Some CT Businesses Leery of Reopening, Fearing It May Be Too Soon or Lacking Supplies

Just one day after Gov. Lamont announced a four-phase process to reopen the state, some local businesses have mixed feelings about actually opening their doors once again and having customers return

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Just one day after Connecticut Gov. Ned Lamont announced a four-phase process to reopen the state, some local businesses have mixed responses when it comes to actually opening their doors once again and having customers return.

The first phase allows retailers, offices, hair and nail salons, and outdoor parts of restaurants to be back serving customers as soon as May 20 — but those who own the businesses say that may be too soon.

"It's a little scary, I think we are all nervous about it," said Tracy Ferrara, who owns a hair salon. Her main concern stems from the close contact that business such as her requires between workers and customers, and not having the proper gear to protect people.

We don't have the resources right now. We don't have PPE and other things, so they are putting us in a very tough position," Ferrara said. "If I am doing a highlight, I am literally over someone's face. If I am shampooing, I am over their head, breathing down on them, them breathing on me."

Gov. Lamont said businesses that are reopening must operate at a reduced capacity and practice social distancing, with many being required to wear face masks as they work. Ferrara said that it's a good idea in theory, but isn't sure it's enough to properly protect her and the customers.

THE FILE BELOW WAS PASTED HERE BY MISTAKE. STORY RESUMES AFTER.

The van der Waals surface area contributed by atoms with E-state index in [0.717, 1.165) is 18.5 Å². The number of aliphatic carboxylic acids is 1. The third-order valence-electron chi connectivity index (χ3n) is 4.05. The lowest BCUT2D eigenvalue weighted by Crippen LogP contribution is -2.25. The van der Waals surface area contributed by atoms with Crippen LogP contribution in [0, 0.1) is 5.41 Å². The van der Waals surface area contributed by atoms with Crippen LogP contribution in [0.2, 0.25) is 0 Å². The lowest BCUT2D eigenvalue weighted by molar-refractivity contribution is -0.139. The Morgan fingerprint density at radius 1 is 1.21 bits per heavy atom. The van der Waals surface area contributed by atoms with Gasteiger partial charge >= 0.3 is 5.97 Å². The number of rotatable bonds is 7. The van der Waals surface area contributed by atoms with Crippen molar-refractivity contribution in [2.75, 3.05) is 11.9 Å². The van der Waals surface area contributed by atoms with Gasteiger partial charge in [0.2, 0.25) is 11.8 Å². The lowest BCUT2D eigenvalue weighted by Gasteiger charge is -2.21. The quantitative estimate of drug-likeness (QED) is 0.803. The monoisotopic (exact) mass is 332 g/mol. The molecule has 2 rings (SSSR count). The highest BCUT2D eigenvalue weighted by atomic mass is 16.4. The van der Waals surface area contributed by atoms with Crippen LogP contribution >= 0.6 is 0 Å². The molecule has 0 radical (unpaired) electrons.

Other businesses that have remained open during the shutdown are skeptical as well, concerned about a possibly flare-up that could devastate shops all over again.

But not all share the hesitation. Giovanni Gentile owns the restaurant Capriccios in Stamford, and said business had been suffering since the lockdown began — forcing them to close down entirely in the meantime. Now, he's looking forward to starting up the kitchen and serving diners once again.

"There wasn't enough business to support the restaurant or the employees," he said of his time during the ongoing shutdown. "We are very excited because I think it's a good thing we are going to see a lot of people again."

In the tri-state, Connecticut has fared better than New York and New Jersey, reporting 2,339 fatalities to date and 28,764 total positive cases. The widely watched IHME projection model puts it far behind the other two states on the overall virus curve; it says Connecticut could look to relax restrictions after June 21, well past the May 29 date it most recently set for the other two states.

Before Gov. Lamont's plan can begin, the state must record 14-straight days on declining COVID-19 hospitalizations. On Friday, the state hit it's ninth consecutive day of decline.

The businesses eligible to reopen represent about 30 percent of Connecticut's unemployment claims, according to Josh Geballe, chief operating officer for the state.

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